THE ILLUMIN CALENDAR
The Empire reckons via the Imperial Calendar, via Anno Nicosa — years since the formation of the Empire under Emperor Nicosa. Under this system, it is currently AN 410. The Illumin calendar has four seasons, each of which has 90 days: Spring (corresponding to our March, April, and May), Summer (June, July, August), Autumn (September, October, November), and Winter (December, January, February). Sometimes people will speak of “early Spring” or “Summer’s heart” or “late Autumn” to indicate a specific portion of a season. At the end of Summer, the Illumin calendar has a 5-day week called Midyear, which is generally considered a holiday. In Alberia, this is a week for a grand festival. In hardworking towns and outer provinces, it is usually a week for markets, trades, and carnivals or festivals. Every fourth year, the calendar adds one day to the very end of the year (at the end of winter). This day is called Hex Day and is considered highly inauspicious. Most townspeople avoid doing business on this day, and it is considered a sign of ill luck to be born on this day. The Illumin day is divided into offices, each of which typically measures about two hours. Pre-dawn and dawn (our 5 AM-7 AM) mark the first office. Thus, the day then proceeds to second office (7 AM-9 AM), third office (9 AM-11 AM), fourth office (11 AM-1 PM), fifth office (1 PM-3 PM), sixth office (3 PM-5 PM), seventh office (5 PM-7 PM), and eighth office (7 PM-9 PM). The nighttime is usually not divided by offices, as it is assumed that people of good character will be asleep. Of course, this simply means that most scoundrels and dissolute nobles have taken to referring to “late evening,” “midnight,” or “early dark” to reference times of night when they might be creeping about.
THE IKHTEN CALENDAR
The Ikhten have an old calendar that has fallen largely into disuse, though the Ikhten council’s policy of promoting hieroglyphs and traditional culture have brought this back into some repute. The Ikhten calendar is divided into six chambers; each chamber of 61 days references the characteristics of the weather and the farm season. Thus, the chambers are Frost (our December and January), Mist (our February and March), Flood (our April and May), Fire (our June and July), Marsh (our August and September), and Dark (our October and November). The chamber of Dark has only 60 days, though once every 24 years a correction adds one day to each chamber. Ikhten time recons the day in four-hour blocks: morning (7 AM-11 AM), midday (11 AM-3 PM), late day (3 PM-7 PM), evening (7 PM-11 PM), ghosting (11 PM-3 AM) and dawning (3 AM-7 AM). Usually, Ikhten are not especially precise about time within these blocks. It is not uncommon for one to speak of plans in vague, broad terms such as “I shall join you for a meal in midday,” which could be any time near the sun’s peak. Some sun acolytes use sundials to track time a bit more rigorously, but there is no strong cultural predilection for punctuality.
The Verrakans use the Illumin calendar, but they have made a few changes of their own. First, the Artificer’s Guild has started to spread the use of clocks. Though gear-and-spring clocks are in their infancy, they are considered marks of prestige and wealth. Thus, the use of clocks has allowed the Verrakans to measure time in distinct hours, and to subdivide their days appropriately. Second, while the Verrakans still use the Illumin calendar year, they have taken Hex Day as a day of special activity. To the Verrakans, Hex Day is a day when tradition is turned on its head. All manner of scoundrelly and questionable behavior goes on. This is a day for pranks and practical jokes. Many scalawags have taken to wearing masks on Hex Day and using it as a day for petty retribution, larceny, or simply to cause mischief.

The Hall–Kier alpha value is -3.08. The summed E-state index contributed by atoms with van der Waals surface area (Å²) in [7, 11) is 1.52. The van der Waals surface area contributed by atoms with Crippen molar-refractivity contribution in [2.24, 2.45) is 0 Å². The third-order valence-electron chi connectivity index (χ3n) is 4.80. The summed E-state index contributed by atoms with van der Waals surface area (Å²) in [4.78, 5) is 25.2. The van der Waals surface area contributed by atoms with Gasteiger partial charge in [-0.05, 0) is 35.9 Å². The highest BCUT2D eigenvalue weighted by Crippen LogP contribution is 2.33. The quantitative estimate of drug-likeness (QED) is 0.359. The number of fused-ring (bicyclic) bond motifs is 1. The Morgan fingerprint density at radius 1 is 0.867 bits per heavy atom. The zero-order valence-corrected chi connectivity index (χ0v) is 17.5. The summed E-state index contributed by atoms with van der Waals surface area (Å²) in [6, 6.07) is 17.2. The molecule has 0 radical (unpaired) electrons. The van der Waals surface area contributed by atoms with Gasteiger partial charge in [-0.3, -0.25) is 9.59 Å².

Since the Culberrans don’t have clocks and don’t need a highly accurate calendar, their reckoning of time is similar to the Illumin. The druids track the passage of seasons, and keep specific dates computed through their standing stones: equinoxes and solstices are especially celebrated.
Like the Illumin from whom they branched off, the Bechans use the Nicosan calendar. They have, however, started to import clocks from Verrakis, leading to higher precision and the hour-by-hour measuring of the day. Bechans are extremely superstitious about Hex Day and almost always stay inside, with either a horseshoe over the door, an iron nail or spike hammered into the door, or a sprig of holly hanging over the jamb. Similarly, the stoic Bechans do not consider midyear a time of celebration, but rather a time to soberly reflect on the prior issues of the year and the upcoming hurdles of the second half. It is a time when Bechans trade gifts to show their appreciation for members of the community, but also when they settle grudges.
Who knows what these savages are doing? Some explorers from Verrakis claim that deep in the jungle ruins they have seen massive stone structures and specialized astrological charts carved into cliff faces, designed to measure the passage of seasons and the movement of the heavens, but if so, how come most of the Aswahi are barely-literate barbarians?